A variety of therapeutic approaches is currently available for the management of advanced laryngeal cancer, but only recently has attention focused on the functional outcomes of speech and swallowing as important in treatment selection. For early-stage cancer of the larynx, definitive radiotherapy or conservation laryngeal surgery results in excellent outcomes both in terms of survival and function. But for patients with advanced laryngeal carcinoma, controversy continues regarding the optimal approach to cure the cancer but preserve both speech and swallowing.
For more than a century, total laryngectomy was the gold standard for treatment of advanced larynx cancer because it was quick and safe, provided an ultimate cancer cure, resulted in near-normal swallowing, and with appropriate rehabilitation yielded intelligible speech. Mostly because of concern regarding the loss of normal voicing and the presence of a permanent stoma, new nonsurgical treatment regimens, novel surgical approaches, and contemporary, effective rehabilitative techniques have been developed. In addition to total laryngectomy, current treatment options for intermediate and advanced laryngeal carcinoma include conservation laryngeal surgeries, combined regimens of chemotherapy and radiation, and in some cases, radiation therapy or chemotherapy alone, with impressive functional results in properly selected patients.
Unfortunately, laryngeal preservation does not ensure functional preservation. Given the current advances in rehabilitation and restorative technology, sometimes complete resection of the larynx produces better functional outcomes and superior quality of life than those that spare but cripple the larynx.
Functional disability following surgery is generally proportional to the volume of the resection. This is clearly the case following conservation laryngeal surgeries such as the supracricoid partial laryngectomy that spares only the cricoid cartilage and at least one cricoarytenoid unit to avoid a permanent stoma and preserve postoperative swallowing and phonation. Rigid patient selection criteria must be followed because of the inevitable aspiration and functional debility that will unquestionably occur immediately after surgery. The speech-language pathologist plays a critical rehabilitative role. During the preoperative speech and swallowing evaluation, the SLP explains and contrasts the surgical options and prepares the patient and family with realistic expectations for postoperative outcomes. The SLP also provides the surgeon with further important information regarding patient candidacy and selection. The focus of postoperative treatment is to achieve complete and timely neoglottic closure to prevent aspiration during swallowing and to reestablish a vibratory source for phonation. Appropriate patient selection coupled with aggressive rehabilitation usually result in successful functional return.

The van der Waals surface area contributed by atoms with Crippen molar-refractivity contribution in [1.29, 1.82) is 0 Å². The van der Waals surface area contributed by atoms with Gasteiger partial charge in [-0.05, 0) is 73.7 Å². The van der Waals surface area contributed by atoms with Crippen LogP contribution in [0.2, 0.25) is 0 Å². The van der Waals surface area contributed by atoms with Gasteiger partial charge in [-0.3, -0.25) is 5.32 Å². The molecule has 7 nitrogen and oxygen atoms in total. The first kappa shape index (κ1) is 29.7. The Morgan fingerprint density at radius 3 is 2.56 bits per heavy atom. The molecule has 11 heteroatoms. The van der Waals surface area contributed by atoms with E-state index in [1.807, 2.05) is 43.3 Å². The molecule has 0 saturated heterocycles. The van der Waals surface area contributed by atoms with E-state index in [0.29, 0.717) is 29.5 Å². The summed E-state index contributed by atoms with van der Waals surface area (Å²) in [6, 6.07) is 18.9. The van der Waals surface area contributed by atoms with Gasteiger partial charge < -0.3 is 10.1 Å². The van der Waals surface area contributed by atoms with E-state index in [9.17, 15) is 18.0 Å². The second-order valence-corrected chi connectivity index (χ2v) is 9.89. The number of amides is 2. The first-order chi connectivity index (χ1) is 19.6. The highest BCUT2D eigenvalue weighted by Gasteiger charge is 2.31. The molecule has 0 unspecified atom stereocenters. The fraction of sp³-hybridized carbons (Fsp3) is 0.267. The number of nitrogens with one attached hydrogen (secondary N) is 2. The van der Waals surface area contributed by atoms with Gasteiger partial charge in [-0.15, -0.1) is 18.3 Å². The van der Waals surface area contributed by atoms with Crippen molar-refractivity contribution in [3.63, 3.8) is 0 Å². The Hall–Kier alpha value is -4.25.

Radiation and Chemotherapy
Radiation and combined chemoradiation protocols have been used successfully to treat selected patients with intermediate and minimally advanced tumors. However, the adverse impact of radiation may equal or exceed that associated with surgery because of the long term sequelae including fibrosis, tissue changes and altered sensory awareness. Radiation-induced fibrosis restricts laryngeal movements, can reduce tongue and jaw movements, and diminish pharyngeal wall motion when the larynx is in the radiation field. New methods of intensity-modulated radiation therapy (IMRT) have been developed to reduce the post-radiation morbidity by targeting the tumor with set radiation doses while limiting the dose to other structures. Again, the SLP plays a significant role in helping the patient through the radiation treatment while minimizing long-term effects on speech and swallowing. The goals of therapy should be to prevent or reduce the formation of fibrosis and maintain the range of motion of the oropharynx and larynx.
The administration of chemotherapy as a single therapeutic modality to cure cancer remains experimental. Early experience provides new evidence for the ability to eradicate intermediate-staged laryngeal cancer while preserving function in select patients. The studies remain investigational and care must be taken when interpreting the results as the findings may not necessarily extrapolate to other head and neck sites.
Rehabilitation After Total Laryngectomy
Successful rehabilitation after total laryngectomy continues to rely upon a knowledgeable and expert SLP. Although the artificial larynx and esophageal speech production continue to be options for alaryngeal speech production following total laryngectomy, tracheoesophageal (TE) voice restoration remains the gold standard because it results in speech production that is most similar to normal laryngeal speech. It is important to remember that there are many prosthetic choices but no single prosthesis is the best choice for every patient. Patients must be properly evaluated and selected as the complexity of our patients has significantly increased-patients are younger, the demand for success is greater, the complications are often more severe, and preoperative treatments offer greater challenges to achieving tracheoesophageal speech. Strong multidisciplinary collaboration is mandatory to ensure functional success.
In conclusion, functional restoration of head and neck cancer patients is a team effort that must include an experienced SLP. Anatomic preservation does not ensure functional success; in some cases, total laryngectomy with TE voice restoration may be preferred over anatomic laryngeal preservation.
Evidence-based comparisons of different cancer treatments and their functional outcomes must continue in order to ensure optimal quality of life for patients with head and neck cancer.